From a joint project risk-management program to extremely large drilled shafts using an oscillator, the $134-million replacement of the Henry G. Gilmerton Bridge in Chesapeake, Va., features many innovations, including erecting components of a new 1,908-ft-long vertical-lift bridge beneath and above a 75-year-old twin bascule bridge.
The Gilmerton Bridge carries an average of 35,000 vehicles daily and lifts its bascule 7,500 times a year. Now in phase three, the project to replace the old bridge over the Elizabeth River began in 2009 and is scheduled for completion in 2014. The new design increases vertical clearance by 24 ft to allow ships to pass with fewer bridge openings. The new bridge's 85-ft width will carry four lanes with room for two more when needed.
During foundation work, completed during phase one in summer 2011, crews built eight 12-ft-dia, 124-ft-deep drilled shafts—among the largest ever constructed in the U.S. using the oscillator method—with temporary casings. This method minimizes vibrations to near-zero levels, says Marc Papini, project manager with Parsons Brinckerhoff, prime consultant for the Virginia Dept. of Transportation. The oscillators, custom-designed by Saarland, Germany's Leffer GmbH, can exert five million foot-pounds of torque. A load cell attached to one drilled shaft verifies the shaft's design capacity, Papini says.
The contractor tested shaft integrity with cross-hole sonic logging. "In [our] risk-management planning, we had a procedure for core-drilling the shaft, then looking at the data in anticipation of anomalies in the testing of the shaft," Papini says. The early-detection method saved as much as a month of delay off the critical path, the manager says.
The procedures are part of a joint project risk-management program developed at VDOT and being tested on this job. "When everybody knows what to expect, we are actually proactively managing disputes by [anticipating] problems ahead of time," says Mark Cacamis, VDOT state construction engineer, who compares the program to integrated project delivery in a public setting. "We moved from partnering into full stakeholder risk management. We sit down and talk about the risks together." For instance, the owner, engineer, contractor and construction manager "decided on the means and methods of how to install the drilled shafts, including potential cost to the contractor," Cacamis notes.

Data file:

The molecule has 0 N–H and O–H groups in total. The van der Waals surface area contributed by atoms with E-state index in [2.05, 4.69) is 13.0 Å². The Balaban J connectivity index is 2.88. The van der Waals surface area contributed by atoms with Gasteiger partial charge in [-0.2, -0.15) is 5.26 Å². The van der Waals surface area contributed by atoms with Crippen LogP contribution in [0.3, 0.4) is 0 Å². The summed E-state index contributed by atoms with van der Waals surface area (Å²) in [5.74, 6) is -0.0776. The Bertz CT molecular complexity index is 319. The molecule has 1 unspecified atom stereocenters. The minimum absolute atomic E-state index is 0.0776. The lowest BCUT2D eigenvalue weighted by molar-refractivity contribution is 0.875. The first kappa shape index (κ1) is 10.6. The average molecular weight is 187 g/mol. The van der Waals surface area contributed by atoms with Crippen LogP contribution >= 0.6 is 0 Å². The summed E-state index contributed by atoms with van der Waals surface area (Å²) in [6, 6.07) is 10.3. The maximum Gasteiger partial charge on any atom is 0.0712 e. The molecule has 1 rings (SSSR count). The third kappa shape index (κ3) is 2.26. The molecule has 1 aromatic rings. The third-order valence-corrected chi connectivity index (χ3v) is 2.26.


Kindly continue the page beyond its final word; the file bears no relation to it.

After the drilled shafts were installed, crews erected the 220-ft towers and eight 15-ft-dia, 120,000-lb sheaves, while another team built the new bridge off-site. "By building the new foundations under the existing bridge, then [the superstructure] on top after the steel was in place, we basically had to swallow the existing structure," says Jim Holtje, project manager for PCL Civil Constructors Inc., Chesapeake, Va.
Early on Jan. 7 at the assembly yard in Norfolk, the new lift span was loaded onto a barge and floated seven miles down the Elizabeth River, arriving at the site just before noon. At 5:30 a.m. the following morning, Papini recalls standing out on the old Gilmerton Bridge as the sun was rising. "I was looking north into the river, and suddenly the new 5.2-million-lb lift span floating on a barge came into view," he says. "It was an amazing sight."
Everybody stayed in constant communication, Papini says. "The tug operators were discussing the maneuver, while people at bearing locations were monitoring tolerances and the speed at which the barge was floating," he says. "Once the barge arrived at the site, the operator let in water to lower it into position for unloading the span." It was placed on the bearings between the two 220-ft towers, with 1.5 in. of clearance on either side.
In the final phase, crews will demolish the old bascule bridge's piers, install new fenders and a dolphin protection system, and build northern approach bridges before opening up all four travel lanes to the public.
This article was updated on March 1, 2013, for accuracy. The contractor used a single oscillator; the bascule bridge is raised 7,500 times a year; and a single load cell verifies shaft-design capacity.